@ Bill Otto Lived next to NASA Huntsville;became manned spaceflight SME 的回答
Let’s say you had a very nice flashlight with a 5 degree beamspread and a 1 watt visible beam.
At 60 million km to Mars at close approach, the beam spreads out over 2.5×10^13 sq km or 2.5×10^19 sq meters. That means about 1 photon per second per square meter arrives at Mars.
距离火星近6000万公里，光束扩展到 2.5×10^13 平方公里或 2.5×10^19 平方米。 这意味着每平方米每秒约有1个光子到达火星。
Mars does not move far enough in the time it takes light to get there to need a lead ahead angle with a flashlight.
So yes, a very small amount of the light gets there. Not enough to detect with even advanced sensors, but some gets there.
I get different answers, so maybe I’m missing something. Mars is about 58 million km away at closest approach, so around 200 light-seconds. It orbits at about 24 km/s, and is about 6,800 km across, so in 200 seconds it will move over 70% of a diameter. If you aim at the centre, you’ll miss.
我算出不同的答案，也许是我忽略了一些东西吧。 火星距离最近的位置约有5800万公里，因此光到达那儿大约200秒。 火星以大约24 km / s的速度在轨道上运行，在这段时间内就前进了6,800 km，因此在200秒内它移动的距离超过直径的70％。 如果您之前瞄准火星中心，就会错过火星。
If we assume the earth’s orbital velocity of 30 km/s is parallel to Mars’s motion, and our photons keep that transverse velocity like bullets, you’ll need to aim a third towards the trailing edge of Mars to hit it dead centre.
如果我们假设地球是30 km / s的轨道速度，与火星的运动平行，并且我们的光子像子弹一样保持横向速度，则您需要将三分之一的距离对准火星的前面以使其到达中心。
Sensors can definitely recognize a single photon, and with the largest optical telescopes having an aperture of over 10m, collecting from a 1 m2 area shouldn’t be a problem. The bigger problem will be separating the tiny input from the flashlight from everything else — particularly since at closest approach, the Sun is going to be in the same shot, and bombarding that square metre with about 1,660,000,000,000,000,000,000 photons per second!
The flashlight has a 5 degree spread angle, or a beam diameter about 700 times the diameter of Mars. The beam is so big Mars is not going to move out of the beam in 400 seconds. (Time for light to make a round trip.) If your sensor is a James Webb Telescope, you can detect single photons per square meter, but distinguishing them from other light sources on the Earth would not be possible without some sort of encoding. A flashlight does not have such encoding. That is what I mean by not being able to detect the flashlight.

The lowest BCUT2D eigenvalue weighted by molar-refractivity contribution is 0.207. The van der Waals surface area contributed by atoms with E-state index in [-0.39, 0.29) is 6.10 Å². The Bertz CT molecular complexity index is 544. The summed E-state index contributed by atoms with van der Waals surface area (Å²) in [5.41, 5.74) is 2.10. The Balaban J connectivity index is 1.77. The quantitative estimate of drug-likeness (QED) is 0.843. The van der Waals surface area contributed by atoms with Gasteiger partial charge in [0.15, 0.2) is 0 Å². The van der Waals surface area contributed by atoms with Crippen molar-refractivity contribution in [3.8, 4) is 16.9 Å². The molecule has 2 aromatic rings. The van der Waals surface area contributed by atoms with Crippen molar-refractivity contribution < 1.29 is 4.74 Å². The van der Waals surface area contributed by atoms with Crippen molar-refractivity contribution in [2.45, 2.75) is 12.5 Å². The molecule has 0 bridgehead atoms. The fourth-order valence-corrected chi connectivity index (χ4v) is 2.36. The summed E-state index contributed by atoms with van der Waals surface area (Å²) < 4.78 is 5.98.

1623/5000手电筒的散角为5度，或者光束直径约为火星直径的700倍。光束是如此之大，火星不会在400秒内移出光束。 （光传播的时间。）如果您的传感器是James Webb望远镜，则可以每平方米检测单个光子，但是如果不进行某种编码，就无法将它们与地球上的其他光源区分开。手电筒没有这种编码。我的意思是无法检测到手电筒发出的光。
And by the way, you cannot really detect single photons. There are several thousand noise electrons in the detector per second, as well as some signal photo-electrons. Without some way to statistically separate them, like encoding, you cannot detect a single photon per second unambiguously. When your signal to noise is 0.0001, you are not detecting. If I sent pulses at 100 per second, and had a narrowband filter centered on 100 Hz (plus a Doppler offset) then I would have a chance, but that would require integrating for quite a while, since I will only get a photon out of every 100 pulses. But the flashlight is not pulsed.
This is a much more difficult detection problem than you have accounted for. Show me a sensor that can detect a single photon per second without a lot of false detections. It will certainly make my job a lot easier! I do photon-counting ladar. When we say we detect single photons, there is a lot of fine print. What we mean is that we can statistically tell that some of the photo-electrons we detected were signal and not noise, but we can’t really tell which.
@ Marvin Harris Always learning.
My issue here is atmospheric scattering. Between atmospheric dust and particles between us and mars, I’d be pretty impressed if any made it there.
This chart includes the effect of scattering.
I have been involved with sending a lot of laser beams out of the atmosphere. Other people bounce laser beams off the Moon. As long as you don’t use blue light and don’t shoot too close to the horizon, there is no problem.
我参与了向大气中发射大量激光束的工作。 其他人向月球反射激光束。 只要您不使用蓝光且拍摄距离地平线不太近，就没有问题。
This chart is for “one airmass” which means shooting vertically. At 10 degrees elevation angle, the atmosphere is effectively 6 airmasses, which means absorption and scatter will be the 6th power of the absorption at zenith.
该图表适用于“ one airmass ”，即垂直来看。 在仰角为10度时，大气有效为6个 one airmass ，这意味着吸收和散射将是顶部吸收的6次幂。【？？】
There is usually not enough scatter or absorption to worry about with cloudless skies as long as you stay above about 15 degrees elevation..